British troops began withdrawing Sunday from their last remaining base inside the southern Iraqi city of Basra, lawmakers and officials said.
Around 550 soldiers stationed in the Basra Palace base - their final position in the country's second-largest city - were leaving the downtown base to join around 5,000 other personnel at an air base camp on the fringes of the city.
Britain's defense ministry could not immediately confirm the details, but a government official said Prime Minister Gordon Brown was aware of the operation.
"It has always been our intention to draw down troops in Basra" as Iraqi army and police become ready to handle security duties, said a spokesman for Brown's Downing Street office, speaking on condition of anonymity.
Maj. Mike Schearer, a spokesman for British forces in Basra, declined comment: "We never speak about future or ongoing operations. I'm afraid we have nothing to say on that."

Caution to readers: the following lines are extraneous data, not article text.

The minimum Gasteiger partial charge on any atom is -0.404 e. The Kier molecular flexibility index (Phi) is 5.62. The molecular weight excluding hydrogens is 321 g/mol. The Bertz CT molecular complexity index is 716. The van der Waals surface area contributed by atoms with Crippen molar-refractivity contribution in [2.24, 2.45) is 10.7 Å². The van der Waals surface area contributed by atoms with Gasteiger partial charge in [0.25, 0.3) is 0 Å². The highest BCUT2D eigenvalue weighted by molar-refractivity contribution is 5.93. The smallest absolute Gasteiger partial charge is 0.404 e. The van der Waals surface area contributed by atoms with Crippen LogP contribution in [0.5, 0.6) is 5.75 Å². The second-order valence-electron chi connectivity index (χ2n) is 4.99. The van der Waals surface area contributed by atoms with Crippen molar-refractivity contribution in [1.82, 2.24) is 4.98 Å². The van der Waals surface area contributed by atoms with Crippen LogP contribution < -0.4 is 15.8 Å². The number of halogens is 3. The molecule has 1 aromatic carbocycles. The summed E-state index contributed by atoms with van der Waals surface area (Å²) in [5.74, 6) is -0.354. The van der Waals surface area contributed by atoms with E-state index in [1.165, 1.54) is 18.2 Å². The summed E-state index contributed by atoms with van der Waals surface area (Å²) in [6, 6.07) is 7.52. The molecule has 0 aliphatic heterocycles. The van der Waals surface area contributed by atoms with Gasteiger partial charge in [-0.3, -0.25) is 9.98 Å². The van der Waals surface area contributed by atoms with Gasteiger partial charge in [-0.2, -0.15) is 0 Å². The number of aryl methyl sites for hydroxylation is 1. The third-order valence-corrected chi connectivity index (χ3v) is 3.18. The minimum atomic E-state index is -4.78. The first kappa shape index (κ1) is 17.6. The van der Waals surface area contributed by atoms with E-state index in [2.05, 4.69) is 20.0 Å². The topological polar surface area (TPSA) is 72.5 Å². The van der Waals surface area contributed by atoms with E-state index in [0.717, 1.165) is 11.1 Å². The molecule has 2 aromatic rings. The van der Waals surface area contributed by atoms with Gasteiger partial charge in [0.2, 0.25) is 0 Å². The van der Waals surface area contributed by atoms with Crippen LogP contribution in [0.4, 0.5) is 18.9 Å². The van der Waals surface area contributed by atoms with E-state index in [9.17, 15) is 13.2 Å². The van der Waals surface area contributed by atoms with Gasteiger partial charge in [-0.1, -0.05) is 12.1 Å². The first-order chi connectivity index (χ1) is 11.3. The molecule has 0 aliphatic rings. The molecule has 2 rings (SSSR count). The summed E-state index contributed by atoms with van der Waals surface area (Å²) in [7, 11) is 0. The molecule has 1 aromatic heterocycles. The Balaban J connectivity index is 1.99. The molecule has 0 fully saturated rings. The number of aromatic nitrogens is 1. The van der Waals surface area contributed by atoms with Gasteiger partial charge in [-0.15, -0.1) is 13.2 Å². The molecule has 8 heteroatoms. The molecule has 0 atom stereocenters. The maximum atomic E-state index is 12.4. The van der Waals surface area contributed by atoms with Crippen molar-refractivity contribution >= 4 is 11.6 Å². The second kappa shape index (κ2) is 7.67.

The base has been used by Britain to house soldiers and diplomatic staff since the 2003 U.S.-led invasion.
"This is not an unexpected move, but the families of the service personnel involved will want to know that every possible precaution has been taken to maximize their safety during this period," opposition Conservative party lawmaker Liam Fox said.
According to CBS News correspondent Larry Miller, reports indicate that Britain is ready to pull out most of its 5,500 troops from Iraq, and that government officials have decided to hand over control of Basra to Iraqi security forces as early as next month.
The Sunday Times reports Britain may be doing a deal with Shiite militias - including releasing known killers - to ensure a safe withdrawal. The Ministry of Defense is denying those reports.